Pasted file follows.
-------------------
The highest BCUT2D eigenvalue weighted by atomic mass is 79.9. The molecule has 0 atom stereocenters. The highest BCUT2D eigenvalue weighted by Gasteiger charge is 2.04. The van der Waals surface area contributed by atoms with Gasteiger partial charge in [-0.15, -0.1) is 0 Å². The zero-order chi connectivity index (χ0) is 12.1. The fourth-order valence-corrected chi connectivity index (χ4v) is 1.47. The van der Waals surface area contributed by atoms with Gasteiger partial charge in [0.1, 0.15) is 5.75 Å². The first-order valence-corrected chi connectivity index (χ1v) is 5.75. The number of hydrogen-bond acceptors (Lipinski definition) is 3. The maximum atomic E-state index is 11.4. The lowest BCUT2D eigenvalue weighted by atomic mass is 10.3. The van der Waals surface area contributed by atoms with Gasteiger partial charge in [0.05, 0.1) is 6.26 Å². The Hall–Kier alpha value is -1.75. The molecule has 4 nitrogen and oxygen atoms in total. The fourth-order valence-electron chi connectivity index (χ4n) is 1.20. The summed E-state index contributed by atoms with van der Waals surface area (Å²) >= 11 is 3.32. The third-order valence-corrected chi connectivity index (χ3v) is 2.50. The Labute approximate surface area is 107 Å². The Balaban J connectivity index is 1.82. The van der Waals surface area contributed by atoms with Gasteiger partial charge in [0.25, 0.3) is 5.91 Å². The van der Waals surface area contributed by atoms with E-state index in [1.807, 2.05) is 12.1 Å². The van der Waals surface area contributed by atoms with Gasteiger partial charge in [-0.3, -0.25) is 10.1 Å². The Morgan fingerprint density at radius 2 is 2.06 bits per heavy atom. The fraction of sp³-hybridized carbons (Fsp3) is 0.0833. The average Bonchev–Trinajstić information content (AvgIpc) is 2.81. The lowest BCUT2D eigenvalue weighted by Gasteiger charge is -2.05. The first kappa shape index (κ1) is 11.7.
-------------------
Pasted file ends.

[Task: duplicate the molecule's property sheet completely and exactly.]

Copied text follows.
The highest BCUT2D eigenvalue weighted by atomic mass is 79.9. The molecule has 0 atom stereocenters. The highest BCUT2D eigenvalue weighted by Gasteiger charge is 2.04. The van der Waals surface area contributed by atoms with Gasteiger partial charge in [-0.15, -0.1) is 0 Å². The zero-order chi connectivity index (χ0) is 12.1. The fourth-order valence-corrected chi connectivity index (χ4v) is 1.47. The van der Waals surface area contributed by atoms with Gasteiger partial charge in [0.1, 0.15) is 5.75 Å². The first-order valence-corrected chi connectivity index (χ1v) is 5.75. The number of hydrogen-bond acceptors (Lipinski definition) is 3. The maximum atomic E-state index is 11.4. The lowest BCUT2D eigenvalue weighted by atomic mass is 10.3. The van der Waals surface area contributed by atoms with Gasteiger partial charge in [0.05, 0.1) is 6.26 Å². The Hall–Kier alpha value is -1.75. The molecule has 4 nitrogen and oxygen atoms in total. The fourth-order valence-electron chi connectivity index (χ4n) is 1.20. The summed E-state index contributed by atoms with van der Waals surface area (Å²) >= 11 is 3.32. The third-order valence-corrected chi connectivity index (χ3v) is 2.50. The Labute approximate surface area is 107 Å². The Balaban J connectivity index is 1.82. The van der Waals surface area contributed by atoms with Gasteiger partial charge in [0.25, 0.3) is 5.91 Å². The van der Waals surface area contributed by atoms with E-state index in [1.807, 2.05) is 12.1 Å². The van der Waals surface area contributed by atoms with Gasteiger partial charge in [-0.3, -0.25) is 10.1 Å². The Morgan fingerprint density at radius 2 is 2.06 bits per heavy atom. The fraction of sp³-hybridized carbons (Fsp3) is 0.0833. The average Bonchev–Trinajstić information content (AvgIpc) is 2.81. The lowest BCUT2D eigenvalue weighted by Gasteiger charge is -2.05. The first kappa shape index (κ1) is 11.7.